“I see.” Junmyeon sighed and sat back, his thoughts racing again. Had Yifan given him his engagement necklace for safekeeping? Junmyeon felt a beat of shock—if it was as personal as his aunt had implied, why had Yifan trusted him so much four years ago? They’d barely known each other—in fact, Yifan giving him the necklace was probably what had drawn them together in the beginning.

They finished dinner, and Junmyeon went back to his rooms, still preoccupied with thoughts of Yifan. If Yifan really was engaged, then he would probably come find Junmyeon to retrieve it from safekeeping and actually give it to his fiancée—but what if people assumed the wrong thing, and thought that the two of them were engaged?

Junmyeon blushed at the thought. He couldn’t deny that he was attracted to Yifan, but he always assumed that his feelings would pass. Yifan was destined for a great partner, someone greater, wiser, and more elegant than himself.

He shook himself and forced his feelings back down to the back of his mind. It wouldn’t do to dwell on his attraction to Yifan—instead, he should focus on keeping the necklace safe.

Junmyeon lay awake in his bed that night. Should he tell his parents about the necklace? Yifan had told him to keep it a secret back then, but the entire land would know about Yifan’s necklace now. His parents would want to know if a visit from a Dragon was imminent, wouldn’t they? But what if they tried to use their friendship to ask for some kind of favor? Junmyeon didn’t think that they would—and besides, Yifan had told him to keep it a secret. What if they did start asking for favors? Junmyeon knew that his family was full of good people, but sometimes the temptation of a unique connection was too great. What should he do?

Junmyeon rolled onto his side and closed his eyes. For now, he would keep his promise to Yifan. After all, Yifan hadn’t given him the okay to tell anyone yet—and Junmyeon allowed himself to put his worries about his friends and family to rest as he fell asleep.  




Junmyeon didn’t receive another letter from Yifan until two weeks later. That day, Junmyeon had to sit through an entire day of interviewees for medic candidates to fill the quota, and he wasn’t able to open Yifan’s letter until the next morning. He eagerly tore open the envelope, hoping to gain insight into Yifan’s thoughts, but there was only a few terse lines.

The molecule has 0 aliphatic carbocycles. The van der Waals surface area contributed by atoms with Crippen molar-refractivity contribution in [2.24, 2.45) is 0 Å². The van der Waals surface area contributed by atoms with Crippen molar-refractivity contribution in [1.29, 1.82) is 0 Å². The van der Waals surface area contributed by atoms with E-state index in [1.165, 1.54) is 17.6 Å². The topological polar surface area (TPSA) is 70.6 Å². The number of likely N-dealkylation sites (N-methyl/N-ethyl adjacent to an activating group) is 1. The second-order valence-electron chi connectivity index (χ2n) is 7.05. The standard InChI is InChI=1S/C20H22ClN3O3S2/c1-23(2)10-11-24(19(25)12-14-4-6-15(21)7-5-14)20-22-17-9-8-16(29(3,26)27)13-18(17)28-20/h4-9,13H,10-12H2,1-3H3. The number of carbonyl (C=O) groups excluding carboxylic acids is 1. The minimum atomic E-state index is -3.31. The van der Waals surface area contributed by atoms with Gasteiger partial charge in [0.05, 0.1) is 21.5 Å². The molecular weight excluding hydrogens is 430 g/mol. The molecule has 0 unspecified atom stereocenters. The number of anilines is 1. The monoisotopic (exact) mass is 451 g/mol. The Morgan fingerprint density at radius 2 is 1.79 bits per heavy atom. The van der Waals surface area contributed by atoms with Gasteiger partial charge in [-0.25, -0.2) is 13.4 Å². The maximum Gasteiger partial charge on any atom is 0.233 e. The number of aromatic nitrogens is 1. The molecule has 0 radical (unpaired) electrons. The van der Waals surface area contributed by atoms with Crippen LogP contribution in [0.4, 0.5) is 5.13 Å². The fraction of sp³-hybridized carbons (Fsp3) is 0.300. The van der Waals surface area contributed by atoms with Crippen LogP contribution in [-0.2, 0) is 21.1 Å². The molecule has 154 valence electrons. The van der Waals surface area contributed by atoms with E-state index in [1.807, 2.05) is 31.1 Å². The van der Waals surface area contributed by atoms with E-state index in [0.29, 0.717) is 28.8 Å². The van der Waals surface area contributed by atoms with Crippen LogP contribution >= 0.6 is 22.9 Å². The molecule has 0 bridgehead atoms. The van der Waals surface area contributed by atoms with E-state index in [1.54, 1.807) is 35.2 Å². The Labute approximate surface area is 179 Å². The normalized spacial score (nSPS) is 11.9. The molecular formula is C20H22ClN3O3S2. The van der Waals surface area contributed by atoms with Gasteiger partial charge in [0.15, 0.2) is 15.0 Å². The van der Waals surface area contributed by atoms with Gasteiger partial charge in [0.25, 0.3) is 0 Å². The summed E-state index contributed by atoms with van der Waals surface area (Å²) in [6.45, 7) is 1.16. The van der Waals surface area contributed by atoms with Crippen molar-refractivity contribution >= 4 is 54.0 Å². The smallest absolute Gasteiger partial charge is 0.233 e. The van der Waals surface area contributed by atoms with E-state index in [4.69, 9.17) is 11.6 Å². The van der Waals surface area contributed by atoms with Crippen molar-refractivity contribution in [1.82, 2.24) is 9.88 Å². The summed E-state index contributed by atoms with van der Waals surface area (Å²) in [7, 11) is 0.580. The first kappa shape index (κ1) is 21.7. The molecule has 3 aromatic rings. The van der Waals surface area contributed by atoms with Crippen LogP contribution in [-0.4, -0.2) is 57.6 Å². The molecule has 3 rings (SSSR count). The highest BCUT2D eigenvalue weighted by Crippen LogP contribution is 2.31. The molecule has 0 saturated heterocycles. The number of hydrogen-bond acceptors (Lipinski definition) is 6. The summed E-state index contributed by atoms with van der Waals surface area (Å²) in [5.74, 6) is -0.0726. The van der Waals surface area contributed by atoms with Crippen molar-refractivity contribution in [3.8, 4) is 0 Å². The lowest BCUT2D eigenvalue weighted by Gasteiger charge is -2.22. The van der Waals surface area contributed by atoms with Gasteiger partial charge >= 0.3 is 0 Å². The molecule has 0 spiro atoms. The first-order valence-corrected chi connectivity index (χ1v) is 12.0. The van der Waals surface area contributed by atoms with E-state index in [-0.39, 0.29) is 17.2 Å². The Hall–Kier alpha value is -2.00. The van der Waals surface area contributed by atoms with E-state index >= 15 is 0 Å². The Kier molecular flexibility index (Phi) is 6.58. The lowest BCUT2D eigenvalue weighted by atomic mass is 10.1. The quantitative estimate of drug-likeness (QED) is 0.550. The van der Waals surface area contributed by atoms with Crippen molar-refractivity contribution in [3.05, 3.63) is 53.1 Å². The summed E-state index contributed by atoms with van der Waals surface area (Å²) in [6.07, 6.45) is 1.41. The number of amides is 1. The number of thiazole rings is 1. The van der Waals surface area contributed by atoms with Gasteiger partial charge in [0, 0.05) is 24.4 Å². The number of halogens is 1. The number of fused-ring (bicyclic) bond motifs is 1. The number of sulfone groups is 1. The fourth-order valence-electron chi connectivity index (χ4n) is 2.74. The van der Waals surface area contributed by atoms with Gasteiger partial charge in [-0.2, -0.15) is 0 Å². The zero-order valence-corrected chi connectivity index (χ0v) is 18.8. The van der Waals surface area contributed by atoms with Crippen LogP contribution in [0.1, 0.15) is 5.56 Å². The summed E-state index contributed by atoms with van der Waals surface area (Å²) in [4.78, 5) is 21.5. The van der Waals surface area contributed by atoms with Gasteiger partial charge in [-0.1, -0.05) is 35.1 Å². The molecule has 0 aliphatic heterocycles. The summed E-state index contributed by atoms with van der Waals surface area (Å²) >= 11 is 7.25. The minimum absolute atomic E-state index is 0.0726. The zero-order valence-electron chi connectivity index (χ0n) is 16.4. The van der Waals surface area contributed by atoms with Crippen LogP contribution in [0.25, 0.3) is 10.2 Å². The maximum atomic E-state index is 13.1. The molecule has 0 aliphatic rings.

Dear Junmyeon,

I’ll be visiting the Rabbit Kingdom tomorrow. You’ve probably already heard what’s been going on, and you might have guessed at what’s happening. I’ll explain everything when I see you next.


Junmyeon stared at the letter, and then it hit him. He’d gotten the letter yesterday, and if Yifan was expecting to arrive the day after his letter, then Yifan would be arriving at the Rabbit Palace today.

Junmyeon ran out of his study for his parents’ quarters. Normally at this time, his parents would be taking a break from the court sessions for a short afternoon tea. Junmyeon didn’t really know what he was going to say, but he knew that he should warn them that Yifan might come and that they really shouldn’t get the wrong idea.

Junmyeon skidded to a halt, and the guards looked at him curiously.

“Are my parents in their quarters?”

“No, Prince Junmyeon. They went for a walk in the Lavender Garden.”

Junmyeon nodded and sprinted away. Luckily, the Lavender Garden wasn’t too far—it was directly off to the east of the castle entrance.

Junmyeon jogged out onto the castle grounds, and he could see his parents’ figures off in the garden. Junmyeon rubbed at his forehead and went to join them.

To his surprise, he saw Jongdae with them. All three of them were smiling, and Junmyeon hesitated a little. He didn’t want to break their mood—it seemed that his family was always stressed out and serious whenever he saw them.

Junmyeon’s father turned around and saw him, and Junmyeon braced himself.

“Junmyeon!” His father smiled at him and beckoned him over. “Are you alright? You looked flushed.”

“I’m fine.” Junmyeon walked over. “I ran all the way here.”

“Is something wrong?” Amber and Jongdae came over to join them. Amber looked concerned as she peered at his face. “What is it?”

“Nothing’s wrong!” Junmyeon said earnestly. “I just um…I wanted to, er…” He wracked his brains. He should’ve thought this through—if he wanted to keep his friendship with Yifan a secret, then how was he going to explain why Yifan had only written to him and not his parents?

“Junmyeon?” Jongdae gave him a curious look, and Junmyeon pulled himself together.

“Prince Yifan wrote to me to say that he would be visiting us soon. Possibly today.”

“Prince Yifan?” Junmyeon’s mother echoed. “Why would he be visiting us?”

“Prince Yifan asked me to, er….to, to, um…” Junmyeon wracked his brains, trying to think of as vague an excuse as possible, but he was interrupted by the arrival of a gilded carriage rolling in through the palace gates.

“Oh my.” Queen Amber startled, and then started hurrying back towards the castle. “We must greet him properly! Who would’ve thought a Dragon would visit our palace?”

Everyone else hurried after her, and Junmyeon was saved from having to answer her question. Jongdae jogged off to grab a stablehand and explain the situation to him as the carriage trundled to a stop. The doors opened, and Junmyeon felt his heart skip a beat when Yifan climbed out.

Junmyeon had to wonder how a person could get better-looking every year. Yifan’s hair shone golden-brown in the son, and his skin was clear and glowing. He was tall and broad-shouldered, and Junmyeon could see the faint outline of his muscles beneath his shirt.